Criminal Jury Instructions for the District of Columbia
Fifth Edition (2014)
Instruction 4.104. MAYHEM
D.C. Official Code § 22-406 (2001).
The elements of the offense of mayhem, each of which the government must prove beyond a reasonable doubt, are that:
1. [Name of defendant] caused a permanent disabling injury to [name of complainant]. A permanent disabling injury is one that either renders a member or organ of the body wholly useless or leaves its usefulness greatly impaired;
2. [Name of defendant] acted voluntarily and on purpose, and not by mistake or accident; [and]
3. [Name of defendant] intended to permanently or seriously injure [name of complainant] or was aware that his/her conduct created an extreme risk of permanent or serious bodily injury to [name of complainant] but engaged in that conduct nonetheless[.][; and]
[Where there is evidence of mitigation, include the following element and relevant portions of the explanation:
4. There were no mitigating circumstances.
Mitigating circumstances can exist in two situations. One exists [exist] when a person acts in the heat of passion caused by adequate provocation. Heat of passion includes such emotions as rage, resentment, anger, terror and fear. Adequate provocation is conduct on the part of another that would cause an ordinary, reasonable person in the heat of the moment to lose his/her self-control and act on impulse and without reflection. For a provocation to be considered “adequate,” the person’s response must not be entirely out of proportion to the seriousness of the provocation. An act of violence or an immediate threat of violence may be adequate provocation, but mere words, no matter how offensive, are never adequate provocation. [The provocation must be such as would provoke a reasonable sober person. Therefore, if a person was provoked simply because s/he was intoxicated, and a sober person would not have been provoked, the provocation would not be considered as “adequate.”]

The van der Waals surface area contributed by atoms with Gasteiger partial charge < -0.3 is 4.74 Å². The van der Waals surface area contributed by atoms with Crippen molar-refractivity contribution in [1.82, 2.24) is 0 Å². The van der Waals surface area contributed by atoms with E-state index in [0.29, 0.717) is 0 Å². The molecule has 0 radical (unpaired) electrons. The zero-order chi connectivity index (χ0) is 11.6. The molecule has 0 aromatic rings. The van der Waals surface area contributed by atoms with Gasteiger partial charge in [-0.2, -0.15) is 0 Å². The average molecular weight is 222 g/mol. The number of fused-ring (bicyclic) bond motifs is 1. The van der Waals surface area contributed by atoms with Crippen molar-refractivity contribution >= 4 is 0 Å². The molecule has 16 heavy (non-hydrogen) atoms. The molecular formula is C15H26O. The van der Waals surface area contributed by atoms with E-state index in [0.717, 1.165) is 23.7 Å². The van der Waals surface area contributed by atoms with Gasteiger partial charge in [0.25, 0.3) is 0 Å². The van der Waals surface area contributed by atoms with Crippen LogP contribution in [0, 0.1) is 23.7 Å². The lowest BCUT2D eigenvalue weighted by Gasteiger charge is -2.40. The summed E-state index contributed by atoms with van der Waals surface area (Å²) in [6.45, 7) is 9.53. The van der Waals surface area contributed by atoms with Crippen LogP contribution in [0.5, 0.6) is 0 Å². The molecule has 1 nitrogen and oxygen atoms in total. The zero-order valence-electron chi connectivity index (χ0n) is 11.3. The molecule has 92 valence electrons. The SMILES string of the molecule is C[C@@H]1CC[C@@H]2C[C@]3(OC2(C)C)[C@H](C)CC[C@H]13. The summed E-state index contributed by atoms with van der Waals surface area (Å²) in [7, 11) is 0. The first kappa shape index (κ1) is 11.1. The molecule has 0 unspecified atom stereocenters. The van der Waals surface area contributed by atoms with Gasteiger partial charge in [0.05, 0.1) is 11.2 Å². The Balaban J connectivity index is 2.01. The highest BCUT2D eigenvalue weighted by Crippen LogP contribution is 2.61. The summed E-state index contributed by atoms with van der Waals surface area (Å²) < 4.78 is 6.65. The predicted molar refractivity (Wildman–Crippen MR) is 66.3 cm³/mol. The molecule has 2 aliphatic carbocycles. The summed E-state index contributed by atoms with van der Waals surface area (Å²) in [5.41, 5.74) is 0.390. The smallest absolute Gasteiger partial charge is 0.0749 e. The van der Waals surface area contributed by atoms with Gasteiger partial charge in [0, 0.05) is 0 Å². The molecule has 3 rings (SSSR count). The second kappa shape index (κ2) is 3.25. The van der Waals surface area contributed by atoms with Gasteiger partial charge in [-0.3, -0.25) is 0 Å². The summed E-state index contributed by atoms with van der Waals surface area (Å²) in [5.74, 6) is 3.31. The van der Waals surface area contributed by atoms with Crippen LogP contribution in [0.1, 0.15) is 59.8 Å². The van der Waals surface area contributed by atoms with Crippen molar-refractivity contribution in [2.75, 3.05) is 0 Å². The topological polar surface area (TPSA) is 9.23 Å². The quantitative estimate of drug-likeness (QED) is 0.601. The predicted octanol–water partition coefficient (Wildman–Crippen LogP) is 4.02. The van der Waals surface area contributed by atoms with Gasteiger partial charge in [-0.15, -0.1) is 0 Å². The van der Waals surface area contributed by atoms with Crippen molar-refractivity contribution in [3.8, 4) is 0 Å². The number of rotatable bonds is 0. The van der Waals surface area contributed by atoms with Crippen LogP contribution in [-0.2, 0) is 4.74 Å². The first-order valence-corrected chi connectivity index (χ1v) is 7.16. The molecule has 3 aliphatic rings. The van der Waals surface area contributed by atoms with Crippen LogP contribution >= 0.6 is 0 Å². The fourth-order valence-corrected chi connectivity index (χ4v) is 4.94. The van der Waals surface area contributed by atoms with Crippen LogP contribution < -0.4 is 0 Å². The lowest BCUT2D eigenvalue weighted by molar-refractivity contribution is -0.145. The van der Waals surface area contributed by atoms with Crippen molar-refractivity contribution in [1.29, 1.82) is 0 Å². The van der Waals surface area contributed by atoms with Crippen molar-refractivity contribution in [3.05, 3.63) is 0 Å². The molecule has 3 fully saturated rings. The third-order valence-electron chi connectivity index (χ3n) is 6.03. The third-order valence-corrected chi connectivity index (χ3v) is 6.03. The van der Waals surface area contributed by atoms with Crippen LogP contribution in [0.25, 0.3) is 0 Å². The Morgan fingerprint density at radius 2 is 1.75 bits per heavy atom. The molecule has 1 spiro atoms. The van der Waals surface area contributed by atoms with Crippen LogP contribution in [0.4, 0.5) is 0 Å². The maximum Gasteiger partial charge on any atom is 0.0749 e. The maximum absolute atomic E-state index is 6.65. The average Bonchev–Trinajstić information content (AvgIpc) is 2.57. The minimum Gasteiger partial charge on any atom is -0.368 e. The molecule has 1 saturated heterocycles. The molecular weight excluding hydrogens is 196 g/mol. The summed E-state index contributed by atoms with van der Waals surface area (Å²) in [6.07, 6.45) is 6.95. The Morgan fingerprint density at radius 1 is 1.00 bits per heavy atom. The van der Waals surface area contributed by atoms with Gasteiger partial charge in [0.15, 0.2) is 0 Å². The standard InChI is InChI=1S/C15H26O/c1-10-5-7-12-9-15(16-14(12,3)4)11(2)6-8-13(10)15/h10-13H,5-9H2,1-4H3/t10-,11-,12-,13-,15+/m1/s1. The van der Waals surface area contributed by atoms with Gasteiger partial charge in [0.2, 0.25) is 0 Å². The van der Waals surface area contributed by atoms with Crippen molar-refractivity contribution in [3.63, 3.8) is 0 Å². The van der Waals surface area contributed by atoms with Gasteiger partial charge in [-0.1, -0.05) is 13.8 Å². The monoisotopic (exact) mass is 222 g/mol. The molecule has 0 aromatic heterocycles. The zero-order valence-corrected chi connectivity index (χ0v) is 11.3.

[Mitigating circumstances also exist when a person actually believes that s/he is in danger of serious bodily injury, and actually believes that the use of force that was likely to cause serious bodily harm was necessary to defend against that danger, but one or both of those beliefs are not reasonable. [Thus, mitigating circumstances are similar to self-defense, which is a complete defense to the charges, but different in that self-defense requires that person’s actual beliefs about both the danger and the need to respond to it be reasonable.]]
To prove mayhem, the government must prove beyond a reasonable doubt that there were no mitigating circumstances. [If it does not, you must find [name of defendant] not guilty of mayhem and go on to consider whether the government has proved him/her guilty of [insert appropriate lesser included offenses.]]
[If an age enhancement was charged, insert Sentencing Enhancement Based on Age, No. 8.103.]